H.R. 5210, Patient Access to Durable Medical Equipment (PADME) Act, as amended

H.R. 5210

Patient Access to Durable Medical Equipment (PADME) Act, as amended

Sponsor
Rep. Tom Price

Date
January 1, 1970 (114th Congress, 2nd Session)

Staff Contact
Molly Newell

Floor Situation

On Tuesday, July 5, 2016, the House will consider H.R. 5210, Patient Access to Durable Medical Equipment (PADME) Act, as amended, under a suspension of the rules. H.R. 5210 was introduced on May 12, 2016 by Rep. Tom Price (R-GA) and was referred to the Energy and Commerce Committee, in addition to the Ways and Means Committee.

Bill Summary

H.R. 5210 would delay the implementation of new Medicaid payment rates for durable medical equipment (DME) for three months, until October 1, 2016. The Secretary of Health and Human Services would also be required to conduct a study examining the impact of DME payment adjustments.

Also included in the legislation is:

  • H.R. 3716, the Ensuring Access to Quality Medicaid Providers Act (Bucshon, R-IN), which would require States and Medicaid managed care plans to report to the Secretary of Human Health and Services (HHS) identifying information for providers terminated for reasons related to fraud, integrity and quality from Medicare or the Medicaid or Children’s Health Insurance Program (CHIP). The bill would also require: providers participating in Medicaid or CHIP managed care to be enrolled with the State; CMS to include State reported provider terminations and Medicare provider terminations in its Termination Notification Database or equivalent system; and States to pay back the federal portion of Medicaid and CHIP payments made to terminated providers for services performed more than 60 days after a provider’s termination is included in the CMS Termination Notification Database. H.R. 3716 also contains the text of H.R. 3821, the Medicaid Directory of Caregivers Act (Collins, R-NY), which would which would require State Medicaid programs to provide beneficiaries served under fee-for-service (FFS) or primary care case management (PCCM) programs an electronic directory of physicians who have served Medicaid patients in the prior year.
  • H.R. 2949, the Treatment of Certain Payments in Eugenics Compensation Act (McHenry, R-NC), which would exclude payments made under a state eugenics compensation program from classification as income or resources in determining eligibility for, or the amount of, any federal public benefit. The bill defines “state eugenics compensation program” as a state program for compensating individuals who were sterilized under the authority of the state.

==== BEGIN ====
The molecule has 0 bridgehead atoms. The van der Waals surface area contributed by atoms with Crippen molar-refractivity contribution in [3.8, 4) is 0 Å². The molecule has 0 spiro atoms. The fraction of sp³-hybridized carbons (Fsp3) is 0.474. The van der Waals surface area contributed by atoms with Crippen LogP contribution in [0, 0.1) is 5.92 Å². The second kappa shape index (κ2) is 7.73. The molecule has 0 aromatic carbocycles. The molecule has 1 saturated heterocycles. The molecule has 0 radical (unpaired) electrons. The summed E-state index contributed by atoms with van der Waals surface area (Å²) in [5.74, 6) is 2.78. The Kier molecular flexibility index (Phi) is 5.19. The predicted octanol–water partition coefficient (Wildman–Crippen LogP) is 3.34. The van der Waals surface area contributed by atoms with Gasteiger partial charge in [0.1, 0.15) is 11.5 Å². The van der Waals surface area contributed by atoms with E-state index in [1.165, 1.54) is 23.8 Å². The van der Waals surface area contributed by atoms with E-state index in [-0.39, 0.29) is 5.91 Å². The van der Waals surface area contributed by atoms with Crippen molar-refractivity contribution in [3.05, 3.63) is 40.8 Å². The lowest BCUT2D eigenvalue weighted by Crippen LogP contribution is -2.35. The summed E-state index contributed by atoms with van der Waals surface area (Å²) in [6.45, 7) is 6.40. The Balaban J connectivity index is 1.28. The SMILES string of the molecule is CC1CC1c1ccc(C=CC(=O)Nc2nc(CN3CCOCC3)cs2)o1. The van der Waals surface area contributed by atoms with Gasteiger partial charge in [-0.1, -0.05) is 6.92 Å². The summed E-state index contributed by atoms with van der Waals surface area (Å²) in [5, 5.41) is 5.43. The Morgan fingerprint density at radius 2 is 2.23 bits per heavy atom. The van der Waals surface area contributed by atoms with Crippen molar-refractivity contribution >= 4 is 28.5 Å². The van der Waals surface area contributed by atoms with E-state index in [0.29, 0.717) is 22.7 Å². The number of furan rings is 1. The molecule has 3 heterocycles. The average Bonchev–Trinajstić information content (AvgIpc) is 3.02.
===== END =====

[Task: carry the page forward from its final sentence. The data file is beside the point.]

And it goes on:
Background

The Medicare Supplementary Medical Insurance Program (Part B) currently covers a wide variety of durable medical equipment, prosthetics, orthotics, and other medical supplies (DMEPOS) if they are medically necessary and are prescribed by a physician.[1] Examples of durable medical equipment (DME) includes: blood sugar monitors, canes, crutches, hospital beds, and wheelchairs.[2]

The Medicare Prescription Drug, Improvement and Modernization Act of 2003 (P.L. 108-173) required the Secretary of Health and Human Services to establish a competitive acquisition program, also known as competitive bidding) under which prices for selected DMEPOS sold in specified areas would be determined not by suppliers’ bids. The first payments based on the bids of winning suppliers went into effect in 2011 in only nine metropolitan areas. In the non-competitive bid areas, Medicare continued to pay for most DMEPOS on the basis of fee schedules.[3]

A nationwide rollout of the competitive bidding program began in January 2016, with the competitive bid reimbursement rates that went into effect on July 1 for previously non-competitive bid areas. This legislation would extend the transition period by three months until October 1st because there are concerns that the reimbursement rates are too low and will result in a lack of patient access to DME. For example, in some rural areas, the payments may not even cover the cost of delivery.

According to the sponsor, “Every single day, many rely on durable medical equipment such as wheel chairs, oxygen tanks, and canes to maintain their health and wellbeing. This bipartisan effort seeks to allow providers of this equipment the ability to continue to supply lifesaving medical supplies to patients regardless of where they live.”[4]

H.R. 3716, which is included in this legislation, previously passed the House unanimously on March 2, 2016. See the Legislative Digest for more information.

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[1] See CRS Report, “Medicare Durable Medical Equipment: the Competitive Bidding Program,” July 22, 2013.
[2] See  Medicare.gov “Your Medicare Coverage
[3] See CRS Report, “Medicare Durable Medical Equipment: the Competitive Bidding Program,” July 22, 2013.
[4] See Press Release, “Price Introduces Legislation with Bipartisan Support to Protect Patient Access to Durable Medical Equipment,”  May 12, 2016.

Cost

A Congressional Budget Office (CBO) estimate is currently unavailable, but CBO conducted a preliminary estimate that determined enacting H.R. 5210 would have no net effect on the deficit between the 2016-2026 period.

Additional Information

For questions or further information please contact Molly Newell with the House Republican Policy Committee by email or at 2-1374.